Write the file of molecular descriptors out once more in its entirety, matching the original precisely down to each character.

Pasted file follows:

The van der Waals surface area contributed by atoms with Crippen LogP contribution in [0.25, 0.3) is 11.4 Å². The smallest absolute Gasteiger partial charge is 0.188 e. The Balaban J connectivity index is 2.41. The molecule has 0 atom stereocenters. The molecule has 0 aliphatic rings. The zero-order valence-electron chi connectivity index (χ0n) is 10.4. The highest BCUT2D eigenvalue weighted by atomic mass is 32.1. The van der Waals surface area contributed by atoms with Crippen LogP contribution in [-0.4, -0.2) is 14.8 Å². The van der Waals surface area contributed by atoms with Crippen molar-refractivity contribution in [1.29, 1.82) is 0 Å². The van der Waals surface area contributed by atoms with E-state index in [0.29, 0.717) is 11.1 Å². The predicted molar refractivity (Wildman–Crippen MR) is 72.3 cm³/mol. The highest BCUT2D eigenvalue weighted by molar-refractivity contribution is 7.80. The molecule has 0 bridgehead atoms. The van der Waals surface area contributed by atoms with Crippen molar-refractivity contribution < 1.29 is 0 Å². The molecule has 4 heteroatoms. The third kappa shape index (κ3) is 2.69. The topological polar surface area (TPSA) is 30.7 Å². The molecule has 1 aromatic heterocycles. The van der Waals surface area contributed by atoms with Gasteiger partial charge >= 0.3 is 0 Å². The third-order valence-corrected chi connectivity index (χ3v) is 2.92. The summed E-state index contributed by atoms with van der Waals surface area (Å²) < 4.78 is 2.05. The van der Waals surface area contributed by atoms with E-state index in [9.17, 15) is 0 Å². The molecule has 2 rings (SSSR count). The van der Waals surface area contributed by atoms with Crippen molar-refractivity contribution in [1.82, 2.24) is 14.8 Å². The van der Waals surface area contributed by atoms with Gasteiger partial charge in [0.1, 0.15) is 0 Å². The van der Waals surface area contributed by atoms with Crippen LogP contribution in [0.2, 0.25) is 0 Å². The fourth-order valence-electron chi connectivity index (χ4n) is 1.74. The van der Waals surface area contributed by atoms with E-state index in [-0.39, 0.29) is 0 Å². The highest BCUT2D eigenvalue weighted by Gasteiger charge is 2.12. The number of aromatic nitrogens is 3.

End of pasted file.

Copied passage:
The van der Waals surface area contributed by atoms with Crippen LogP contribution in [0.25, 0.3) is 11.4 Å². The smallest absolute Gasteiger partial charge is 0.188 e. The Balaban J connectivity index is 2.41. The molecule has 0 atom stereocenters. The molecule has 0 aliphatic rings. The zero-order valence-electron chi connectivity index (χ0n) is 10.4. The highest BCUT2D eigenvalue weighted by atomic mass is 32.1. The van der Waals surface area contributed by atoms with Crippen LogP contribution in [-0.4, -0.2) is 14.8 Å². The van der Waals surface area contributed by atoms with Crippen molar-refractivity contribution in [1.29, 1.82) is 0 Å². The van der Waals surface area contributed by atoms with E-state index in [0.29, 0.717) is 11.1 Å². The predicted molar refractivity (Wildman–Crippen MR) is 72.3 cm³/mol. The highest BCUT2D eigenvalue weighted by molar-refractivity contribution is 7.80. The molecule has 0 bridgehead atoms. The van der Waals surface area contributed by atoms with Crippen molar-refractivity contribution < 1.29 is 0 Å². The molecule has 4 heteroatoms. The third kappa shape index (κ3) is 2.69. The topological polar surface area (TPSA) is 30.7 Å². The molecule has 1 aromatic heterocycles. The van der Waals surface area contributed by atoms with Gasteiger partial charge >= 0.3 is 0 Å². The third-order valence-corrected chi connectivity index (χ3v) is 2.92. The summed E-state index contributed by atoms with van der Waals surface area (Å²) < 4.78 is 2.05. The van der Waals surface area contributed by atoms with E-state index in [9.17, 15) is 0 Å². The molecule has 2 rings (SSSR count). The van der Waals surface area contributed by atoms with Crippen molar-refractivity contribution in [1.82, 2.24) is 14.8 Å². The van der Waals surface area contributed by atoms with Gasteiger partial charge in [0.1, 0.15) is 0 Å². The van der Waals surface area contributed by atoms with Crippen LogP contribution in [0.2, 0.25) is 0 Å². The fourth-order valence-electron chi connectivity index (χ4n) is 1.74. The van der Waals surface area contributed by atoms with E-state index in [-0.39, 0.29) is 0 Å². The highest BCUT2D eigenvalue weighted by Gasteiger charge is 2.12. The number of aromatic nitrogens is 3.